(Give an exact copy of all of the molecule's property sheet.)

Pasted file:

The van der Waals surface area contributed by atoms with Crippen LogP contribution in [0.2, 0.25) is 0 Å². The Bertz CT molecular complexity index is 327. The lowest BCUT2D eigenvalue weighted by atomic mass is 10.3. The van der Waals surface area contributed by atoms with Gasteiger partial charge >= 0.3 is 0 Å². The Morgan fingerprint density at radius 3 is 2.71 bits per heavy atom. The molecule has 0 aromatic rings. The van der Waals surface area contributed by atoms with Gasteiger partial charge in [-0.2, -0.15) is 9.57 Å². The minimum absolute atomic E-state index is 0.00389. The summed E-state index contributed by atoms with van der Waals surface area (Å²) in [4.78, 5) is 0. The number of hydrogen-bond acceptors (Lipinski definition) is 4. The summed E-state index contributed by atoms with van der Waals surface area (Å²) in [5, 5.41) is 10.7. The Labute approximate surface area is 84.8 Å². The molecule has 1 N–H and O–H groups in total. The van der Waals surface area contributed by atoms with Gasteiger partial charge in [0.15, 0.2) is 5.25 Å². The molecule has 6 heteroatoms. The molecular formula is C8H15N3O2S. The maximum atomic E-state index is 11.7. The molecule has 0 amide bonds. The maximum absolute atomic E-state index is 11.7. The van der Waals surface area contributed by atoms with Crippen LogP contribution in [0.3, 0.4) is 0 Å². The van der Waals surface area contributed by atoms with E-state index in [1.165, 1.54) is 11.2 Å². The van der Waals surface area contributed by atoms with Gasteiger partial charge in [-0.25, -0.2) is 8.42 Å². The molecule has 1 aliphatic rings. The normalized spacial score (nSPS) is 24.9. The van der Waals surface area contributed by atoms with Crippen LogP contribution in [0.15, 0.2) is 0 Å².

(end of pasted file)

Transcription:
The van der Waals surface area contributed by atoms with Crippen LogP contribution in [0.2, 0.25) is 0 Å². The Bertz CT molecular complexity index is 327. The lowest BCUT2D eigenvalue weighted by atomic mass is 10.3. The van der Waals surface area contributed by atoms with Gasteiger partial charge >= 0.3 is 0 Å². The Morgan fingerprint density at radius 3 is 2.71 bits per heavy atom. The molecule has 0 aromatic rings. The van der Waals surface area contributed by atoms with Gasteiger partial charge in [-0.2, -0.15) is 9.57 Å². The minimum absolute atomic E-state index is 0.00389. The summed E-state index contributed by atoms with van der Waals surface area (Å²) in [4.78, 5) is 0. The number of hydrogen-bond acceptors (Lipinski definition) is 4. The summed E-state index contributed by atoms with van der Waals surface area (Å²) in [5, 5.41) is 10.7. The Labute approximate surface area is 84.8 Å². The molecule has 1 N–H and O–H groups in total. The van der Waals surface area contributed by atoms with Gasteiger partial charge in [0.15, 0.2) is 5.25 Å². The molecule has 6 heteroatoms. The molecular formula is C8H15N3O2S. The maximum atomic E-state index is 11.7. The molecule has 0 amide bonds. The maximum absolute atomic E-state index is 11.7. The van der Waals surface area contributed by atoms with Crippen LogP contribution in [0.3, 0.4) is 0 Å². The van der Waals surface area contributed by atoms with E-state index in [1.165, 1.54) is 11.2 Å². The van der Waals surface area contributed by atoms with Gasteiger partial charge in [-0.25, -0.2) is 8.42 Å². The molecule has 1 aliphatic rings. The normalized spacial score (nSPS) is 24.9. The van der Waals surface area contributed by atoms with Crippen LogP contribution in [0.15, 0.2) is 0 Å².